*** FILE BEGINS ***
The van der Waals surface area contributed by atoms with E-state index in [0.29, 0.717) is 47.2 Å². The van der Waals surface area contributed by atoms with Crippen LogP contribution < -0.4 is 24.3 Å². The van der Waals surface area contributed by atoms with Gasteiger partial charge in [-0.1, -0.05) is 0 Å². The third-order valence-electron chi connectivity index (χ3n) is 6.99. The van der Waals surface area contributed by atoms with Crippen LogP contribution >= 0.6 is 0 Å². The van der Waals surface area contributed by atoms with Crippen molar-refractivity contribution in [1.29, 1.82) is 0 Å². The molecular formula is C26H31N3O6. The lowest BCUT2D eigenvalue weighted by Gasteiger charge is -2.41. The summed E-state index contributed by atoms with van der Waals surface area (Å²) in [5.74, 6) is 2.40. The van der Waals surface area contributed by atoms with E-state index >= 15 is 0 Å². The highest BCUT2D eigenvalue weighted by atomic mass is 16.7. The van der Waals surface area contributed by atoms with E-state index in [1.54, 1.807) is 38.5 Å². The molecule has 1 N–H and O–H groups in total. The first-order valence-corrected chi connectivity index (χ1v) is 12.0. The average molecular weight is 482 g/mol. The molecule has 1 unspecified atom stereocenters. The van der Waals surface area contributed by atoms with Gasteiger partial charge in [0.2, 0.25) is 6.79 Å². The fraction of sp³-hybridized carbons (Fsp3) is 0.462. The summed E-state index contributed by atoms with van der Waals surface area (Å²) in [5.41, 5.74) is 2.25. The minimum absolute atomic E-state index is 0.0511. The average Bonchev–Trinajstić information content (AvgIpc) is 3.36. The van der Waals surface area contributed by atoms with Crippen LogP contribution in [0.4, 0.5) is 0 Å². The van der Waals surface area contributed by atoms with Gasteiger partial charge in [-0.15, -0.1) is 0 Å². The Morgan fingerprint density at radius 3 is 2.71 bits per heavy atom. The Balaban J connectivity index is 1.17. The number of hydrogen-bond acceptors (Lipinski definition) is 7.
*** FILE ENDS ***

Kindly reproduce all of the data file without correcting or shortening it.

The van der Waals surface area contributed by atoms with E-state index in [0.29, 0.717) is 47.2 Å². The van der Waals surface area contributed by atoms with Crippen LogP contribution < -0.4 is 24.3 Å². The van der Waals surface area contributed by atoms with Gasteiger partial charge in [-0.1, -0.05) is 0 Å². The third-order valence-electron chi connectivity index (χ3n) is 6.99. The van der Waals surface area contributed by atoms with Crippen LogP contribution >= 0.6 is 0 Å². The van der Waals surface area contributed by atoms with Crippen molar-refractivity contribution in [1.29, 1.82) is 0 Å². The molecular formula is C26H31N3O6. The lowest BCUT2D eigenvalue weighted by Gasteiger charge is -2.41. The summed E-state index contributed by atoms with van der Waals surface area (Å²) in [5.74, 6) is 2.40. The van der Waals surface area contributed by atoms with E-state index >= 15 is 0 Å². The highest BCUT2D eigenvalue weighted by atomic mass is 16.7. The van der Waals surface area contributed by atoms with E-state index in [1.54, 1.807) is 38.5 Å². The molecule has 1 N–H and O–H groups in total. The first-order valence-corrected chi connectivity index (χ1v) is 12.0. The average molecular weight is 482 g/mol. The molecule has 1 unspecified atom stereocenters. The van der Waals surface area contributed by atoms with Gasteiger partial charge in [0.2, 0.25) is 6.79 Å². The fraction of sp³-hybridized carbons (Fsp3) is 0.462. The summed E-state index contributed by atoms with van der Waals surface area (Å²) in [5.41, 5.74) is 2.25. The minimum absolute atomic E-state index is 0.0511. The average Bonchev–Trinajstić information content (AvgIpc) is 3.36. The van der Waals surface area contributed by atoms with Crippen LogP contribution in [0.4, 0.5) is 0 Å². The van der Waals surface area contributed by atoms with Gasteiger partial charge in [-0.15, -0.1) is 0 Å². The Morgan fingerprint density at radius 3 is 2.71 bits per heavy atom. The Balaban J connectivity index is 1.17. The number of hydrogen-bond acceptors (Lipinski definition) is 7.